Investors, who can't seem to get enough of Facebook, have sent the shares up more than 40% so far this year. Earlier this week, the company's value hit $200 billion for the first time. While, as TIME points out, Facebook is still only worth about one-third of rival Apple, its upward trajectory has been pretty remarkable, even by the dizzying standards of tech companies.
Facebook's initial public offering -- the first time it sold shares to the public -- took place in May 2012. That means Facebook has raced to $200 billion in a little over two years. And that's despite some well-publicized problems that sent the company's value tumbling below $40 billion at one point. Just how remarkable has Facebook's sprint been? Check how long it took some of its biggest rivals to reach the same market value.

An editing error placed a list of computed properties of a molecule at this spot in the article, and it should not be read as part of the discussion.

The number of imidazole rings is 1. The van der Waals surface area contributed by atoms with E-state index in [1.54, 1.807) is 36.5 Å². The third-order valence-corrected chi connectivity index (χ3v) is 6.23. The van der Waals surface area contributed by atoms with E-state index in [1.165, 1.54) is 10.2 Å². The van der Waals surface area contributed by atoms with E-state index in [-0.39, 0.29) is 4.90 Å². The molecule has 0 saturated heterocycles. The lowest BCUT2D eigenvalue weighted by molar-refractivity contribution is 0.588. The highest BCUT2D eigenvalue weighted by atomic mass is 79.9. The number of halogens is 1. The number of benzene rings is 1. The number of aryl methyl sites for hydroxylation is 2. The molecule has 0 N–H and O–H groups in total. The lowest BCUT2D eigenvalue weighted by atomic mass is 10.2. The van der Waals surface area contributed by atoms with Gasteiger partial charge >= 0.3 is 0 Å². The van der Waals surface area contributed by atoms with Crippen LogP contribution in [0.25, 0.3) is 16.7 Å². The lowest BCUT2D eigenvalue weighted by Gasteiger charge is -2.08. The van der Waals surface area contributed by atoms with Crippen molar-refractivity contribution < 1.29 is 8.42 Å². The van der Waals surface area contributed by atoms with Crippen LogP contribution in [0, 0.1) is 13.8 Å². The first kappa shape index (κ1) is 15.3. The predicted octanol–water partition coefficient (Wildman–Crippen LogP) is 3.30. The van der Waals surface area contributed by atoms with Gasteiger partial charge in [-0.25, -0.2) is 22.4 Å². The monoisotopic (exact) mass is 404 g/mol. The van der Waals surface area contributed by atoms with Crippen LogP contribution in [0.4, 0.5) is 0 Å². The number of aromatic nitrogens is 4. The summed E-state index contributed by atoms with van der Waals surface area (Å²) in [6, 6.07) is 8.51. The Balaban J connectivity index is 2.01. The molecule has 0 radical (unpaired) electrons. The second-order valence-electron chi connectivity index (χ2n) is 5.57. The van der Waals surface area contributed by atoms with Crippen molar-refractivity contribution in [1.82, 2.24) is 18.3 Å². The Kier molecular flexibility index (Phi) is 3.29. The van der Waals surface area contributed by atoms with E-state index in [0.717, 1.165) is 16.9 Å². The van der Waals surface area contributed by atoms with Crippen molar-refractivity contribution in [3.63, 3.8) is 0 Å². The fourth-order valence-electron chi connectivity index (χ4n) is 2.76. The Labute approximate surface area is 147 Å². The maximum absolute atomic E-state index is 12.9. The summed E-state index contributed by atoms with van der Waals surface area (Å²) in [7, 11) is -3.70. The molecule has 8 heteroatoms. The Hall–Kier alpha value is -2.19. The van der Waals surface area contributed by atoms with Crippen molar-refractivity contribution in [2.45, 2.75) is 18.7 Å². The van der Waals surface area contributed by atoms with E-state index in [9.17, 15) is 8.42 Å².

There is one caveat. Facebook, founded in 2004, was already something of a juggernaut by 2012. The stock market initially pegged the company at roughly $100 billion, which the Wall Street Journal called "the biggest-ever valuation by an American company at the time of its offering." By contrast Microsoft, founded in 1975, went public with a value well below $1 billion in 1986. So it also makes some sense to handicap the results. Here's how long it took each of those stocks to double from their IPO value. By that measure Facebook's performance is not quite as remarkable, if still pretty impressive.